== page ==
Pacific Media Watch newsdesk
A new Aotearoa New Zealand book focusing on activists and their causes against militarism and for social struggles and climate justice across the Asia-Pacific is being launched in Wellington today.
Peace Action: Struggles for a decolonised and demilitarised Oceania and East Asia, edited by Wellington-based activist Valerie Morse, is the first book published by Left of the Equator Press.
“This book highlights the role of militarism as an ongoing colonial force,” says Morse.
“It is a collection of stories about activists, their organising and their causes, and the interconnections between social struggles separated by the vast expanse of Te Moana-Nui-A-Kiwa.”
It includes chapters on the Doctrine of Discovery (Tina Ngata), on protecting Ihumātao (Pania Newton, Qiane Matata-Sipu mā), on anti-militarist organising in South Korea, on campaigning against US military training in Hawai’i and Japan, on French colonialism in Mā’ohi Nui and Kanaky, about Korean peace movements in Aotearoa and Australia, about Indonesia’s occupation of West Papua, on feminist resistance to war in so-called Australia, on NZ’s history of Chinese-Māori solidarity, and on peace gardening at Parihaka.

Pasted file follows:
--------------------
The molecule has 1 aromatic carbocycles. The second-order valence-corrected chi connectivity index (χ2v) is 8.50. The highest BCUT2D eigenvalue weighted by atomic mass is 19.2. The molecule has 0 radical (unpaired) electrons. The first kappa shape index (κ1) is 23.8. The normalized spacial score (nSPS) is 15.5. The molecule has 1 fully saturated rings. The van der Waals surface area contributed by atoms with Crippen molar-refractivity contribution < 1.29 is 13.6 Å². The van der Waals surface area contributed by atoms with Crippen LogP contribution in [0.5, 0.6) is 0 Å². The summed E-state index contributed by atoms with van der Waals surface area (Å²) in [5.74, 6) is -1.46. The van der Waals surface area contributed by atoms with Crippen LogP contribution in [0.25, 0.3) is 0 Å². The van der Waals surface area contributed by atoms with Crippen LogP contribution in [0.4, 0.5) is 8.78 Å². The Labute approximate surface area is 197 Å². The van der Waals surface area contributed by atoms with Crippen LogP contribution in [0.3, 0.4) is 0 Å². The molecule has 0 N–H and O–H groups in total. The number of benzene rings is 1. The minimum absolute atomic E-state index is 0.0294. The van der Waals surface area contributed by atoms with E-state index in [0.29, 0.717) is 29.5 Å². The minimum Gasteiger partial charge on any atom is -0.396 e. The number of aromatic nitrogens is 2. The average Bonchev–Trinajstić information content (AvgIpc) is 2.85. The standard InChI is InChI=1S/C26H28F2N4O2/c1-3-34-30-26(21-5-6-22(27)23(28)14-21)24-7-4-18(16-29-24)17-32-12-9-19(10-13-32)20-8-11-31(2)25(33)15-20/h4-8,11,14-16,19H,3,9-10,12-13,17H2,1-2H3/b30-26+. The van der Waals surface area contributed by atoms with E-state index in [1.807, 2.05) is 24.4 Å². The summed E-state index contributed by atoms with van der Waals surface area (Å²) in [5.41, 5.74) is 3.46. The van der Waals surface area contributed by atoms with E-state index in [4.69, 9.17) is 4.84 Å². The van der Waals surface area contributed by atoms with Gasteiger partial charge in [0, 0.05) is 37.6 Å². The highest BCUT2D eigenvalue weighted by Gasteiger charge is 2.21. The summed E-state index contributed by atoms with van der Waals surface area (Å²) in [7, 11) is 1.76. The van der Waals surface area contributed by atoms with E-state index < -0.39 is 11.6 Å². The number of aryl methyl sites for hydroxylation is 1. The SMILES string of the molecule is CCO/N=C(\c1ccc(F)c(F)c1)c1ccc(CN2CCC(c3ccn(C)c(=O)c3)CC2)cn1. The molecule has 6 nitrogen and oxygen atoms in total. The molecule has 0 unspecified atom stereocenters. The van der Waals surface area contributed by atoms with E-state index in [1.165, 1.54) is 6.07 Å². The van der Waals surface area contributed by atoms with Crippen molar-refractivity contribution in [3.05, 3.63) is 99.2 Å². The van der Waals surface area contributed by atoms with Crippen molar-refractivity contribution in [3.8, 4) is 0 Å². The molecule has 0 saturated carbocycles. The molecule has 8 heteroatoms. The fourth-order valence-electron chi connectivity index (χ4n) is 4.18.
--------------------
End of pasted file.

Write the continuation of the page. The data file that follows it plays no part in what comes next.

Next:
“The increasing military build up across the Pacific has come into sharp focus this year,” said Morse.
“Having any influence over issues of war and international affairs can feel impossible, but grassroots movements for decolonisation and peace are the heart of countering this spiralling militarism and addressing the region’s most pressing issues, including climate justice.”
She says she was inspired to do the book from learning about the kinds of organising across the Pacific rim.
“I wanted to share that learning in order to inspire and inform others.”
The book launch was an “awesome way to celebrate solidarity and connection with each other” and to build a collective knowledge for change.
It is being hosted at Trades Hall on Vivian Street in Wellington at 5.30pm today.
Trade Unions based at the hall were deeply involved in the Nuclear-Free and Independent Pacific (NFIP) movement.
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This content originally appeared on Asia Pacific Report and was authored by Pacific Media Watch.